SEMI-FINALS : Tayeb, Lobban, Kennedy and Makin reach the finals

The sixth edition of the Manchester Open continued today at the National Squash Centre with four quarter-final matches on the main Glass Court, with three British hopefuls joining five Egyptian stars.

Defending women’s champion Nour El Tayeb got the better of the opening all-Egyptian match, but then Scotland’s Greg Lobban, England’s Gina Kennedy and Wales’ Joel Makin all overcame Egyptian opponents to reach the finals.

You can Watch Live on SquashTV, follow on Live Scoring and our Social Feeds, and we have photos in the Gallery and Reports and Reaction below the results..

Manchester Open 2024: Day FOUR, SEMI-FINALS

Women’s Semis :
[1] Nour El Tayeb (Egy) 3-0 [3] Rowan Elaraby (Egy)   11-7, 11-1, 11-1 (26m)
[2] Gina Kennedy (Eng) 3-1 [4] Salma Hany (Egy  ) 11-7, 9-11, 12-10, 11-7 (68m)

Men’s Semis : 
[7] Greg Lobban (Sco) 3-2 [5] Fares Dessouky (Egy)   11-6, 11-9, 7-11, 8-11, 11-8 (87m)
[2] Joel Makin (Wal) 3-0 [4] Youssef Ibrahim (Egy)   11-6, 12-10, 12-10 (59m)


Makin reaches repeat final

[2] Joel Makin (Wal) 3-0 [4] Youssef Ibrahim (Egy) 11-6, 12-10, 12-10 (59m)

Men’s second seed Joel Makin put in a faultless performance to negate the attacking threats of Youssef Ibrahim and advance to the final of the Manchester Open.

World No.10 Makin hit his marks right from the offset, pushing Ibrahim – who came into the match with an injury concern – deep into the back corners with some exquisite lines and lengths. The Welshman’s shot selection was on point as he took the 12-minute opening game 11-6.

The second game saw Ibrahim fire a number of winners back at his opponent, taking the middle of the court away with some aggressive volleying on the ’T’. However, at 4-4, three straight errors from the Egyptian gifted Makin a substantial lead, and despite fighting back to force a tie-break, fell two-games behind.

The hit-and-miss nature of Ibrahim’ game was evident early in the third, with the ‘Gunslinger’ having hit 16 errors to Makin’s two. However, once again, Ibrahim found his range with a string of devastating winners from 7-3 down to force a second consecutive tie-break.

From there though, Makin played some superbly controlling squash, pushing Ibrahim to all four corners and timing a duo of attacks to take the tie-break 12-10 and walk off court after just under an hour of action.

 “I don’t know what has changed. I have been struggling for a long time and I arrived here and I was playing George Parker in the first-round, and I had actually lost to him last week.

“I came this week and my body was feeling really good, so I’m really grateful, and I hope it stays this way now.

“I clipped a couple [of errors], but my margin was low and I was still trying to be aggressive with my squash. That’s the brand I want to try and play – a couple of quick winners and then try to be really hard to break down.”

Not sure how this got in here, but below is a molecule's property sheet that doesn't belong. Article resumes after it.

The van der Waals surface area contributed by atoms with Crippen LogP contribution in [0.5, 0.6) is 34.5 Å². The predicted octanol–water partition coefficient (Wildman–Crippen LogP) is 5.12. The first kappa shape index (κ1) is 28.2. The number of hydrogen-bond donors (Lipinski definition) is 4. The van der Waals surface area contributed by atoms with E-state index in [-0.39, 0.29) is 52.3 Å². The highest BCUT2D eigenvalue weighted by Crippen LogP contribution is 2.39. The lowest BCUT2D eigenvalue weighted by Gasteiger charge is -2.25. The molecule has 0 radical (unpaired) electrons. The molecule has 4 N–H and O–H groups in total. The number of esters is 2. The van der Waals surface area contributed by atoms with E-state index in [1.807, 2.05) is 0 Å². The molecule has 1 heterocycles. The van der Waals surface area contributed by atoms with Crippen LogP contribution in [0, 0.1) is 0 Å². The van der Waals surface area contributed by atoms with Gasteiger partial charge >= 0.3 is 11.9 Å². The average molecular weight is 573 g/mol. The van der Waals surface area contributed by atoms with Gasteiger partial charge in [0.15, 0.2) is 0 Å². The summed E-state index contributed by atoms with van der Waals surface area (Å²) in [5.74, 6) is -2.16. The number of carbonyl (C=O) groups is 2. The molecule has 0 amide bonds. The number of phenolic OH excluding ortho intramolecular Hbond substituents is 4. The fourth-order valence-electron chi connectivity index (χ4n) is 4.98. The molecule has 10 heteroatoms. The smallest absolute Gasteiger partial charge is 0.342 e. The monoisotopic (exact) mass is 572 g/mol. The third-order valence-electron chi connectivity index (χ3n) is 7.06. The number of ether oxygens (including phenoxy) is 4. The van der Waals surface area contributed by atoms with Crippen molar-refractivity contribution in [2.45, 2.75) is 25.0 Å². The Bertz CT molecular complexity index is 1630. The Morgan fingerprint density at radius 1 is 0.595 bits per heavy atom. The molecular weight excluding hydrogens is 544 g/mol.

Gina becomes first English women’s finalist

[2] Gina Kennedy (Eng) 3-1 [4] Salma Hany (Egy)   11-7, 9-11, 12-10, 11-7 (68m)

Home favourite and second seed Georgina Kennedy advanced to the Manchester Open final after seeing off the threat of dangerous Egyptian Salma Hany in four tight games.

World No.7 Kennedy, who lost the pairs last meeting at the J.P. Morgan Tournament of Champions, delivered a relentless performance to seal victory in 68 minutes and book a date with Nour El Tayeb in the final.

The England No.1’s tactics were evident from the offset, with Kennedy keeping the ball off Hany’s backhand side whenever possible, moving into a one-game lead after 13 minutes.

Hany enjoyed more success in the second game, taking a more aggressive ’T’ position and forcing Kennedy to hit her attacks from deep in the court, levelling by an 11-9 scoreline. However, Kennedy regathered herself to take a tight tie-break in the third, before moving into a crucial lead in the fourth.

From 6-4 up in the fourth, Kennedy never let Hany draw parity, moving through to her third final of the 2023/24 PSA World Tour season.

“Salma never gives you anything easy and I think sometimes when you can get deep into a match, there are some players who are vulnerable to giving you some cheap, easy points, which help you get over the line, but there’s nothing like that with Salma.

“Even if it’s like when I was 10-7 up on that third, she pulled it back to the tie break and it was just so critical that I won that game and kept the momentum. So I’m really really happy to have come through that match.

“It’s really difficult to stay calm and I don’t know how I look on there but I actually felt pretty relaxed today. Sometimes when I’m playing you can see in my face that I’m visibly stressed, but today I just felt pretty relaxed.